top of page
  • Writer's pictureLouise Talbot


We've all seen the familiar 'recycled' symbol - three arrows forming a loop. This symbol is intended to indicate what is and isn't recyclable, but it's often used as a marketing ploy to create the impression of ethical sourcing and manufacturing, even if only a small amount of the product is actually recycled. This practice is commonly known as greenwashing and has significant negative consequences.

Greenwashing and its Impact

Greenwashing is the practice of making exaggerated, misleading, or false environmental claims about a product or service. This tactic is used by companies to appeal to environmentally-conscious consumers and to create the impression that their products are more sustainable than they actually are.

For example, a product may be labeled as "green" or "eco-friendly," when in reality it has little or no environmental benefits. Or a product may be advertised as "recyclable," when it is not. This type of false advertising has become so prevalent that it has a significant impact on the environment and the recycling industry.

The Problem with False Recycling Claims

One of the most significant issues caused by greenwashing is the contamination of recycling streams. When non-recyclable materials are placed in recycling bins, they clog up the recycling system and can cause serious problems. For example, if plastic bags are placed in recycling bins, they can get tangled in machinery and shut down recycling plants.

Additionally, when non-recyclable items are mixed in with recyclable materials, it can be challenging and expensive to sort them out. Recycling facilities have to use additional resources to separate the recyclable materials from the non-recyclable ones. This process is time-consuming and expensive, and it reduces the overall effectiveness of recycling programs.

In fact, California State Senator Ben Allen once said, "It’s a basic truth-in-advertising concept. We have a lot of people who are dutifully putting materials into the recycling bins that have the recycling symbols on them, thinking that they’re going to be recycled, but actually, they’re heading straight to the landfill."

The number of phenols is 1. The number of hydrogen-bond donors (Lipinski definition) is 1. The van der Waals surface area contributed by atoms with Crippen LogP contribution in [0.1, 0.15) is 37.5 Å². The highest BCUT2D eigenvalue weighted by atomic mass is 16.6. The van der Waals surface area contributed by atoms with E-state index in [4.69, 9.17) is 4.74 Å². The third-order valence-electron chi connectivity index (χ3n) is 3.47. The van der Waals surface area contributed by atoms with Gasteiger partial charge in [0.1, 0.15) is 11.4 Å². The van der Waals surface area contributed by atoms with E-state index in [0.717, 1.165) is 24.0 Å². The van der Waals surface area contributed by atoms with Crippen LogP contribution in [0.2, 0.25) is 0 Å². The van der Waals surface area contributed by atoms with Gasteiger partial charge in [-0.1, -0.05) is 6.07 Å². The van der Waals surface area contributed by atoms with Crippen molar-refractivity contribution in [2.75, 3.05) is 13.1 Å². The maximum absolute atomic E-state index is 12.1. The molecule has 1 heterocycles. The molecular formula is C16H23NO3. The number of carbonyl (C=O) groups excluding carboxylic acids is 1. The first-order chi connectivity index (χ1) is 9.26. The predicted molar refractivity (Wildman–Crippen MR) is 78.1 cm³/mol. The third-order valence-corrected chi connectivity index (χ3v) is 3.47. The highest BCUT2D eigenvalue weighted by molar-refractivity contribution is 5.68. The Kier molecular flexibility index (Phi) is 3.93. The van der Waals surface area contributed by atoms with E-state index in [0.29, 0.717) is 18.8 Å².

This deceptive practice is especially troubling when conscientious consumers attempt to recycle properly and use products that claim to be recycled, only to discover that their efforts are ultimately futile. The situation is made worse by the fact that less than 10 percent of plastic consumed in the United States is actually recycled, according to the Environmental Protection Agency.

Fortunately, this problem has been recognized and steps are being taken to address it. A coalition of environmental groups, local governments, waste haulers, and recyclers has backed a bill that would make fraudulent recycling claims illegal. If passed, the bill would cover all consumer goods and packaging sold in the state, with the exception of certain products that are already covered by existing laws, such as beverage containers and specific types of batteries.

This is a significant step forward in ensuring that consumers know exactly what they're buying and the environmental impact of the products they purchase. It's time for advertisements to carry accurate information about the contents and production methods of the goods they promote.

Thanks for reading!


bottom of page